Possible remains of Panther tank found at lake’s bottom

A scientific project aimed at environment monitoring and water purification of the Sulejowski Reservoir, Central Poland, lead to a possible discovery of German WW2 Panther tank’s remains resting at the bottom since 1945.

Echogram showing supposed tank’s cannon (by Sławomir Kot)

Scientists of the University of Łódź and Łódź University of Technology along with Stanisław Kot, yacht designer, conducted measurements of depth and constructed a bathymetric map and a 3D model of the reservoir’s floor. Kot was using an echo sounder device which allowed for non-invasive penetration of the bottom up to two metres in depth. The results allowed to identify numerous wrecks of kayaks, a sailing yacht and what looks like the tower and main gun of a tank. The last find was made at the depth of 4 metres, near Zarzęcin, where once the right bank of the Pilica river was located – before the creation and flooding of the reservoir. A second, similar find was made about 1.5 kilometres away from the first.

Wreck of a German Panther tank by Zarzęcin in 1946 (by Andrzej Kobalczyk)

Researchers believe that these are the remains of German WW2 tanks, that were abandoned during Third Reich’s army retreat in 1945. There were numerous shallow crossings made at the Pilica river but due to flooding and ice cover they were either destroyed or inaccessible to the tanks, which drove the German command to abandon their vehicles at the Pilica river in the area between Zarzęcin, Karolinów, Tresta and Stara Wieś. A graveyard of numerous abandoned military vehicles of the 19th Panzer Division of Wehrmacht, including PzKpfw V Panther tanks,  is well documented in the area. Most of the vehicles were removed after 1945 by the Red Army and later in 1957 by the sappers building a bridge on the Brzustówka river. But as the reservoir was flooded in 1969, it is possible that some of the vehicles or their remains were swallowed by the waters and remain there today. Further study of the finds, with use of more accurate echo sounding devices is planned in near future.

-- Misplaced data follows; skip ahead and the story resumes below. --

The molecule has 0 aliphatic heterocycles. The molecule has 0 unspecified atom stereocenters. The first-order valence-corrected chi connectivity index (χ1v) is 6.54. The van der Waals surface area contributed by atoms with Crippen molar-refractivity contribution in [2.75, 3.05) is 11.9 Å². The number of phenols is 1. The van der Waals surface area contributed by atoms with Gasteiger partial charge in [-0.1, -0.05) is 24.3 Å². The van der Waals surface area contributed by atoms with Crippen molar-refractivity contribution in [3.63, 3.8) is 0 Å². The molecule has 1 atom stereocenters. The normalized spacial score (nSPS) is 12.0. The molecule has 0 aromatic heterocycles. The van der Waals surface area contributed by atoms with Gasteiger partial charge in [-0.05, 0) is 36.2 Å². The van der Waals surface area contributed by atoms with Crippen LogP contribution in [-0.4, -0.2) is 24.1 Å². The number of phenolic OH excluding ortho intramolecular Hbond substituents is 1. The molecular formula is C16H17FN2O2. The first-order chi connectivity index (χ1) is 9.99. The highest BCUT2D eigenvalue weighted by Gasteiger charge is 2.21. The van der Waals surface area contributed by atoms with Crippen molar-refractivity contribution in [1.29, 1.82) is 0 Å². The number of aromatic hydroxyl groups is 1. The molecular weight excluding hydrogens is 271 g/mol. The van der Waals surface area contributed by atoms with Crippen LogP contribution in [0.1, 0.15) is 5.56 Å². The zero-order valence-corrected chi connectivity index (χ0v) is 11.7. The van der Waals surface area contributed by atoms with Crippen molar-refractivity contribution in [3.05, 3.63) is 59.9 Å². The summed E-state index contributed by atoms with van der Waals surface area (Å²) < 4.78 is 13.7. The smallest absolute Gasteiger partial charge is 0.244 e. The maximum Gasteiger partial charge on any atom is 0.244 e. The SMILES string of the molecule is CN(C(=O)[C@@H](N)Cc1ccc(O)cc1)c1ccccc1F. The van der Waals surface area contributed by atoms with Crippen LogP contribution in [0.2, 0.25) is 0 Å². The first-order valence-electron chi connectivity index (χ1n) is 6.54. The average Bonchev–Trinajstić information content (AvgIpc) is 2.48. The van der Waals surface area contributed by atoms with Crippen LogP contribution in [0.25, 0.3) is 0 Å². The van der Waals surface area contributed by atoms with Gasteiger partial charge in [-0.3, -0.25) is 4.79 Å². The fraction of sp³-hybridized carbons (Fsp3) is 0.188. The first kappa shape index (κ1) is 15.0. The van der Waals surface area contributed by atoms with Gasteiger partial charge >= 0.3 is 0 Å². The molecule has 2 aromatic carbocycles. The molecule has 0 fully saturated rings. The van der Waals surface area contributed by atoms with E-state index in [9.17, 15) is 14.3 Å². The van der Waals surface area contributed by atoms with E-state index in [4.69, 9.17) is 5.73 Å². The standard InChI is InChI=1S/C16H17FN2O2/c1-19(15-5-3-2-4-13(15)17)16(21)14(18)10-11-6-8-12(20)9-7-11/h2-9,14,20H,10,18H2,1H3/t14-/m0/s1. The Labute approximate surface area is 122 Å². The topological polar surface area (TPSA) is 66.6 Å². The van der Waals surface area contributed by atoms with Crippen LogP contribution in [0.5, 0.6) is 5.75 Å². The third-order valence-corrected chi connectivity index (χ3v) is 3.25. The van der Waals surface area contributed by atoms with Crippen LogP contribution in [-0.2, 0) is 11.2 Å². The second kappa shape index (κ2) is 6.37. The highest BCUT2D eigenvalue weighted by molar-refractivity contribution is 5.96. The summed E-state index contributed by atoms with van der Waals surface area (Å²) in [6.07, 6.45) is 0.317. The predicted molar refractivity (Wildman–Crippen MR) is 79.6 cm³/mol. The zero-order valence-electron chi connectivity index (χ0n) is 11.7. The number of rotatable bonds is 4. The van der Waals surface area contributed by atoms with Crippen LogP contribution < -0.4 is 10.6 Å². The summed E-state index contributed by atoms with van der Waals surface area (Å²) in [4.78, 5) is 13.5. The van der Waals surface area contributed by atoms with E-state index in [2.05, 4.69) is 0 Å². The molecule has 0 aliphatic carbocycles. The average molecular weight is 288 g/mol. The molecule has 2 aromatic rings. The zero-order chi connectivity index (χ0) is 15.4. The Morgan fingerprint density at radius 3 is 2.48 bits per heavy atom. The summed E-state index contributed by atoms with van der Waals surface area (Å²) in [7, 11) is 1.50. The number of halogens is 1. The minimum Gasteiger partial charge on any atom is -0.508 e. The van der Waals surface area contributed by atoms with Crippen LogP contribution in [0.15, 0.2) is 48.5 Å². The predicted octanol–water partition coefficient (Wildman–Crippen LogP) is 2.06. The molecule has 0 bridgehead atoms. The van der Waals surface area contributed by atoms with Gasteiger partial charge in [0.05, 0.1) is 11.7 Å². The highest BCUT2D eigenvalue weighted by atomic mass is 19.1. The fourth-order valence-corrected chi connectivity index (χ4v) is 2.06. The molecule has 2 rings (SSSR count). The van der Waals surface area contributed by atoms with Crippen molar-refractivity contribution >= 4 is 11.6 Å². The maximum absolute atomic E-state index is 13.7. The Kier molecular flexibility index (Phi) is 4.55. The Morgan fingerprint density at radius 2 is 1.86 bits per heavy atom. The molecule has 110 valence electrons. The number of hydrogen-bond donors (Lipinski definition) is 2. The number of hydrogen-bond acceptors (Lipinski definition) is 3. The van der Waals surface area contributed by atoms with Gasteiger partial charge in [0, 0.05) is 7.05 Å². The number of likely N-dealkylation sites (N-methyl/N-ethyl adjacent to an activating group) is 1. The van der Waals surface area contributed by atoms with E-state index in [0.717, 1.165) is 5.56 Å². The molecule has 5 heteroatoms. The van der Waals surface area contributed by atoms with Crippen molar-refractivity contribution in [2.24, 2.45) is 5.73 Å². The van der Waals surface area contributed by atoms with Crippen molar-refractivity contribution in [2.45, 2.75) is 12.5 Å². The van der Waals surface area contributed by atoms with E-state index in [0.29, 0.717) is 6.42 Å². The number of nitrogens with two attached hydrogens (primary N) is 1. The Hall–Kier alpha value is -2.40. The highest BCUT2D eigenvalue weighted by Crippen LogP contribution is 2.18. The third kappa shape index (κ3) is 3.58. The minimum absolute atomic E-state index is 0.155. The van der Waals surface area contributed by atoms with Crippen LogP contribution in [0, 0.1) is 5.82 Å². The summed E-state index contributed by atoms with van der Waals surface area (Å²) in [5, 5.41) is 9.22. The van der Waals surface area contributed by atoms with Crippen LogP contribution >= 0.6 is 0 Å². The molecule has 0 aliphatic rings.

(after Nasze Miasto, Andrzej Kobalczyk & Stanisław Kot)

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